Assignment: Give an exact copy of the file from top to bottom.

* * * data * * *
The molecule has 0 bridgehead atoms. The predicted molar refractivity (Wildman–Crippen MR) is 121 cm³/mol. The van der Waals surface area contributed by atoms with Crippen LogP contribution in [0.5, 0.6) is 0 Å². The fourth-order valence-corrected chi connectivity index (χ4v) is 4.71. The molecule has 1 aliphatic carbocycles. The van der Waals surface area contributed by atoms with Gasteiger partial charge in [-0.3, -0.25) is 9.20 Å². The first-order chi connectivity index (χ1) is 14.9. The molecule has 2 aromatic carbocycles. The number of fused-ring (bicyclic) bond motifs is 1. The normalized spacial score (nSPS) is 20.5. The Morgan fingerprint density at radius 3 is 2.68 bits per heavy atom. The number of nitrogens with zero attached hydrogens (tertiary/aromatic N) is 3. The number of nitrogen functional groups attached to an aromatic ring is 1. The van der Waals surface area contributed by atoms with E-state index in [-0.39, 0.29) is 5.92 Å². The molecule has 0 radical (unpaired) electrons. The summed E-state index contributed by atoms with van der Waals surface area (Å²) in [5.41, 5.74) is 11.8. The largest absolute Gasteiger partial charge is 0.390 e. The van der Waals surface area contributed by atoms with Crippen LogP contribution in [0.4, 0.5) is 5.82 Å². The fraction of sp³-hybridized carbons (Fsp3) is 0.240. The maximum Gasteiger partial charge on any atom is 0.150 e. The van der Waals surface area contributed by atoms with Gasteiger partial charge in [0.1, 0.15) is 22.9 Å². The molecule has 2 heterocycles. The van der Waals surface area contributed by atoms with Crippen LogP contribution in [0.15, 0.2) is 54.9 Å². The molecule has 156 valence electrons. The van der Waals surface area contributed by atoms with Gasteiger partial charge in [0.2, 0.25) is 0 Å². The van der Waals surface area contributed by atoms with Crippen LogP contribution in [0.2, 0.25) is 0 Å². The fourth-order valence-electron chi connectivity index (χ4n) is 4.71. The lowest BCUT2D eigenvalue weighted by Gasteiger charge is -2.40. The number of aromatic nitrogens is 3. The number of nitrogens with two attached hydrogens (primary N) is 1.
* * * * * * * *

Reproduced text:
The molecule has 0 bridgehead atoms. The predicted molar refractivity (Wildman–Crippen MR) is 121 cm³/mol. The van der Waals surface area contributed by atoms with Crippen LogP contribution in [0.5, 0.6) is 0 Å². The fourth-order valence-corrected chi connectivity index (χ4v) is 4.71. The molecule has 1 aliphatic carbocycles. The van der Waals surface area contributed by atoms with Gasteiger partial charge in [-0.3, -0.25) is 9.20 Å². The first-order chi connectivity index (χ1) is 14.9. The molecule has 2 aromatic carbocycles. The number of fused-ring (bicyclic) bond motifs is 1. The normalized spacial score (nSPS) is 20.5. The Morgan fingerprint density at radius 3 is 2.68 bits per heavy atom. The number of nitrogens with zero attached hydrogens (tertiary/aromatic N) is 3. The number of nitrogen functional groups attached to an aromatic ring is 1. The van der Waals surface area contributed by atoms with E-state index in [-0.39, 0.29) is 5.92 Å². The molecule has 0 radical (unpaired) electrons. The summed E-state index contributed by atoms with van der Waals surface area (Å²) in [5.41, 5.74) is 11.8. The largest absolute Gasteiger partial charge is 0.390 e. The van der Waals surface area contributed by atoms with Crippen LogP contribution in [0.4, 0.5) is 5.82 Å². The fraction of sp³-hybridized carbons (Fsp3) is 0.240. The maximum Gasteiger partial charge on any atom is 0.150 e. The van der Waals surface area contributed by atoms with Gasteiger partial charge in [0.1, 0.15) is 22.9 Å². The molecule has 2 heterocycles. The van der Waals surface area contributed by atoms with Crippen LogP contribution in [0.15, 0.2) is 54.9 Å². The molecule has 156 valence electrons. The van der Waals surface area contributed by atoms with Gasteiger partial charge in [0.2, 0.25) is 0 Å². The van der Waals surface area contributed by atoms with Crippen LogP contribution in [0.2, 0.25) is 0 Å². The fourth-order valence-electron chi connectivity index (χ4n) is 4.71. The lowest BCUT2D eigenvalue weighted by Gasteiger charge is -2.40. The number of aromatic nitrogens is 3. The number of nitrogens with two attached hydrogens (primary N) is 1.